Art: Making Sculptures Sing

Costa Mesa artist Laurie Hassold’s pieces are exquisitely detailed
“Bee’s Breath” (2014-2015), 33 inches high by 20 inches wide by 5 inches deep, mixed-media
“Bee’s Breath” (2014-2015), 33 inches high by 20 inches wide by 5 inches deep, mixed-media

The rough, pugnacious edges of Laurie Hassold’s biomorphic sculptures beg to be touched, caressed, held in one’s hands … until they decide to take a bite of you or scuttle out of reach. Horror vacui fills each piece. Rich with small toys, tatting lace, insect nests, or scavenged animal bones, the work deliciously haunts the space between intention and the subconscious, between the infinite and extinction. Open to whatever happy accident comes its way, her work is also painstakingly considered, developed over weeks and months.

“I clock tons of time and mileage before something sings back at me,” says Hassold, who teaches at Orange Coast and Irvine Valley colleges. Until each piece leaves her studio, there’s the possibility that it could  be dismembered to create something new, something better. In yoga, Bee’s Breath is a breathing exercise intended to remove stress; here, the name suggests an embrace of the natural world, mixing symbols of fecundity like bunnies and babies with acute symbols of our transience: flies and skulls. Balance between the two is secured with a tiny lotus flower being encroached on (or protected) by the piece’s leafless tendrils.—Dave Barton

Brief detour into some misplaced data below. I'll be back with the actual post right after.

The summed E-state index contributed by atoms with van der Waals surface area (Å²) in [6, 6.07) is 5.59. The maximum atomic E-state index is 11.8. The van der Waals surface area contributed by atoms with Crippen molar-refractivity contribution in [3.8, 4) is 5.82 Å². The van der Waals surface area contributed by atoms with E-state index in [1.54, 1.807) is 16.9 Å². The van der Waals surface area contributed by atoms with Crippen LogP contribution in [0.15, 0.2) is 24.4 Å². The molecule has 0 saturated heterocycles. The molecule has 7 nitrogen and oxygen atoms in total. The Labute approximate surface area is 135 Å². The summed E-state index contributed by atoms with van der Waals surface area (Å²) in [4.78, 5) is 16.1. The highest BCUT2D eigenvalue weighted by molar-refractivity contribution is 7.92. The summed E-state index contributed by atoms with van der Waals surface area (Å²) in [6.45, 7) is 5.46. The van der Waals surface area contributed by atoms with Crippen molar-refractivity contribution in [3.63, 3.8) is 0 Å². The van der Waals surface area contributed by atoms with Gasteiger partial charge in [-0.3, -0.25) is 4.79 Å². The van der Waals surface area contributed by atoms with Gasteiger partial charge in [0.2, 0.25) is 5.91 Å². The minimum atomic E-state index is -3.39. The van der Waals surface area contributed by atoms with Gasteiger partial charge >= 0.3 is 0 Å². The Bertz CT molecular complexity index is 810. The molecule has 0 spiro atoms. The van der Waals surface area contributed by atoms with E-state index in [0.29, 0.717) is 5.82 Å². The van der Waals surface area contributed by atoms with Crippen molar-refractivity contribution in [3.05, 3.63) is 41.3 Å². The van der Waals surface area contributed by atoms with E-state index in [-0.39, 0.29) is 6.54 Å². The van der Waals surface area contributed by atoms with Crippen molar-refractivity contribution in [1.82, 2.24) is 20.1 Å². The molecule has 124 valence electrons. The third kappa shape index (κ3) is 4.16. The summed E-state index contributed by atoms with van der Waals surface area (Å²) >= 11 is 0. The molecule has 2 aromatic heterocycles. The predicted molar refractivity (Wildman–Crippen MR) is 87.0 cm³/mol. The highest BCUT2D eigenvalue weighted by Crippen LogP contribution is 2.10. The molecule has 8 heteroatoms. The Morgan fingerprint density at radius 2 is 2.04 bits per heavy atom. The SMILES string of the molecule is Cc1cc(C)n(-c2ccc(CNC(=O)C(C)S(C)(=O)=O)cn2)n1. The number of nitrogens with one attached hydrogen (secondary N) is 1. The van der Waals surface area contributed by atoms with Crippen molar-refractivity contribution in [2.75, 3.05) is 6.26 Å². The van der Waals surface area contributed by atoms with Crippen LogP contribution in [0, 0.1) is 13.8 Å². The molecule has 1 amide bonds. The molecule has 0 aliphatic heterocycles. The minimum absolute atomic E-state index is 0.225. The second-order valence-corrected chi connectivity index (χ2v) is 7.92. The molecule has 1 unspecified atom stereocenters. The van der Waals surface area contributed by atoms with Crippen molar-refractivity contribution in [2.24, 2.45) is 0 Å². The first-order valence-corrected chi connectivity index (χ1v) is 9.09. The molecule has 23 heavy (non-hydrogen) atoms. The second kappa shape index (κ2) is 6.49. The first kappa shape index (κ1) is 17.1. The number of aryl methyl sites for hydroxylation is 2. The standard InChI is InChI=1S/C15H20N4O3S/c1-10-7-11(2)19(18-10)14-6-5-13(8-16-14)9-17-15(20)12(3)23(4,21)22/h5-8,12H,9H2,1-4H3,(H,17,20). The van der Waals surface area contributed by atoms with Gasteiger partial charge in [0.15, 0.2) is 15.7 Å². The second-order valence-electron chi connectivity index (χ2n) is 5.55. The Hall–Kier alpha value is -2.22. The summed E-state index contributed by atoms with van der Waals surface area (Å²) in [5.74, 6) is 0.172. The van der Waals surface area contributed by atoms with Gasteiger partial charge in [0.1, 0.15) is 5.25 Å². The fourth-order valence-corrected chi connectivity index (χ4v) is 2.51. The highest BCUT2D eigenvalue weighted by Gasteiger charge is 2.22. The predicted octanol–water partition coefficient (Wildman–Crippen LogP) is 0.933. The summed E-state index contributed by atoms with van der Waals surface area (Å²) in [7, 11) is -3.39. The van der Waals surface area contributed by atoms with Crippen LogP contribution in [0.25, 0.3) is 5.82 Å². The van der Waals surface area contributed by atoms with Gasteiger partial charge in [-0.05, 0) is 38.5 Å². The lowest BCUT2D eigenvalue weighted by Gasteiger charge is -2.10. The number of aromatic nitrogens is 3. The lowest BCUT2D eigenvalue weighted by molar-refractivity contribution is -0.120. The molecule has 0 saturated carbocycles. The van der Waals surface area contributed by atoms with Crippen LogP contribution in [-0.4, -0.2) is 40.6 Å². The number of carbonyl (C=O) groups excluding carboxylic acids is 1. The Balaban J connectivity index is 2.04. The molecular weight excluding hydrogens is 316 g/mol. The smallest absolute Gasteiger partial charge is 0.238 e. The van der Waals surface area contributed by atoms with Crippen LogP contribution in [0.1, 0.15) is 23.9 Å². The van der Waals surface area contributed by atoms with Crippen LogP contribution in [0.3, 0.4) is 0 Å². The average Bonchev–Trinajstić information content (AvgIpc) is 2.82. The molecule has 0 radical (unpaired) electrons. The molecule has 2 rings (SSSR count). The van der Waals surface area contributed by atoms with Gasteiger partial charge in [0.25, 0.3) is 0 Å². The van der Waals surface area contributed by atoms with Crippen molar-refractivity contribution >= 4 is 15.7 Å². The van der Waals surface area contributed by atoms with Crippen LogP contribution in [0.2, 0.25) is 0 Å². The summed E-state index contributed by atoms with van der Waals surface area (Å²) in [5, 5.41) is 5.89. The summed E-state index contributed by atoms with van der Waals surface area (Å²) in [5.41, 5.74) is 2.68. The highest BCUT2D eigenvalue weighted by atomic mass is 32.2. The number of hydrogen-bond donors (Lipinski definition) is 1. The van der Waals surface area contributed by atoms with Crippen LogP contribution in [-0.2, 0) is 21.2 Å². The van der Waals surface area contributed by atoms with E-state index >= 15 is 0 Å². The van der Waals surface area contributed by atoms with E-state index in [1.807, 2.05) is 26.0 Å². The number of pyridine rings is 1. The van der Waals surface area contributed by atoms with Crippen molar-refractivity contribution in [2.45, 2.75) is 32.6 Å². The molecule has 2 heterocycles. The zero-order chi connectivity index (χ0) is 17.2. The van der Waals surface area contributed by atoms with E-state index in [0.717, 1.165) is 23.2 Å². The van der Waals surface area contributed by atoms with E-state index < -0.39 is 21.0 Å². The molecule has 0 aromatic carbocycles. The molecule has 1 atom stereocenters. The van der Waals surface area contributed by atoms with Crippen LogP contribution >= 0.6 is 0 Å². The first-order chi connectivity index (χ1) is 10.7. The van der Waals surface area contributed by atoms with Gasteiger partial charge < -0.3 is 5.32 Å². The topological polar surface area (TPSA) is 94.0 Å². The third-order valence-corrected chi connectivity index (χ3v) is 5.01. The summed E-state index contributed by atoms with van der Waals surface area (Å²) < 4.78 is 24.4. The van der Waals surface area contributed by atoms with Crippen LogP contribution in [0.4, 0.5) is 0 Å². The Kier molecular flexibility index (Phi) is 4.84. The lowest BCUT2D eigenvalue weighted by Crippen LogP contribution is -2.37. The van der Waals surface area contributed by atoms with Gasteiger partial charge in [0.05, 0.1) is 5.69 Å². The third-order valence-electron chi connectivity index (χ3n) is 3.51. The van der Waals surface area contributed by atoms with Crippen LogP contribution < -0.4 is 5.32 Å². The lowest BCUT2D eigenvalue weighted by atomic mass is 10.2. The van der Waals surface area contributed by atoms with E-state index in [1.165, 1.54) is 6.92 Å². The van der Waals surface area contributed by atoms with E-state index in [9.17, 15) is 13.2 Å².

HASSOLD HEADSHOT[2]See It! Laurie Hassold’s studio is open by appointment only. Email her at See her work at the Sam and Alfreda Maloof Foundation for Arts and Crafts in Alta Loma through Oct. 29,


Facebook Comments